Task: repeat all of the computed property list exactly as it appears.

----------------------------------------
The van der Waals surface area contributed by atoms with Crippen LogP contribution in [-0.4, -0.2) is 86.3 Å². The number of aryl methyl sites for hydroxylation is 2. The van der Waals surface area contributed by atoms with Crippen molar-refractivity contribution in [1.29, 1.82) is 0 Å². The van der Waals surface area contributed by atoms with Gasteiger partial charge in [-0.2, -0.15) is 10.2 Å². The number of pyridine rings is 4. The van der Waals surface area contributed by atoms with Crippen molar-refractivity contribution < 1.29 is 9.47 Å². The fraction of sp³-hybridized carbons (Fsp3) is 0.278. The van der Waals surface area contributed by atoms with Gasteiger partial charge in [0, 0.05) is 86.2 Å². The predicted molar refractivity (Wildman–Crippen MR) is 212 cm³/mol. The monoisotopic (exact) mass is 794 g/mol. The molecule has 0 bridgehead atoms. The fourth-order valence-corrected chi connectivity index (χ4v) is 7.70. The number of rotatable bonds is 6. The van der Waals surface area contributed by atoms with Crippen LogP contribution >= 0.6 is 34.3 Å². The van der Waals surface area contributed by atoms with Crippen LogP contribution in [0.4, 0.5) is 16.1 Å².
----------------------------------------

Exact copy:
The van der Waals surface area contributed by atoms with Crippen LogP contribution in [-0.4, -0.2) is 86.3 Å². The number of aryl methyl sites for hydroxylation is 2. The van der Waals surface area contributed by atoms with Crippen molar-refractivity contribution in [1.29, 1.82) is 0 Å². The van der Waals surface area contributed by atoms with Gasteiger partial charge in [-0.2, -0.15) is 10.2 Å². The number of pyridine rings is 4. The van der Waals surface area contributed by atoms with Crippen molar-refractivity contribution < 1.29 is 9.47 Å². The fraction of sp³-hybridized carbons (Fsp3) is 0.278. The van der Waals surface area contributed by atoms with Gasteiger partial charge in [0, 0.05) is 86.2 Å². The predicted molar refractivity (Wildman–Crippen MR) is 212 cm³/mol. The monoisotopic (exact) mass is 794 g/mol. The molecule has 0 bridgehead atoms. The fourth-order valence-corrected chi connectivity index (χ4v) is 7.70. The number of rotatable bonds is 6. The van der Waals surface area contributed by atoms with Crippen LogP contribution >= 0.6 is 34.3 Å². The van der Waals surface area contributed by atoms with Crippen LogP contribution in [0.4, 0.5) is 16.1 Å².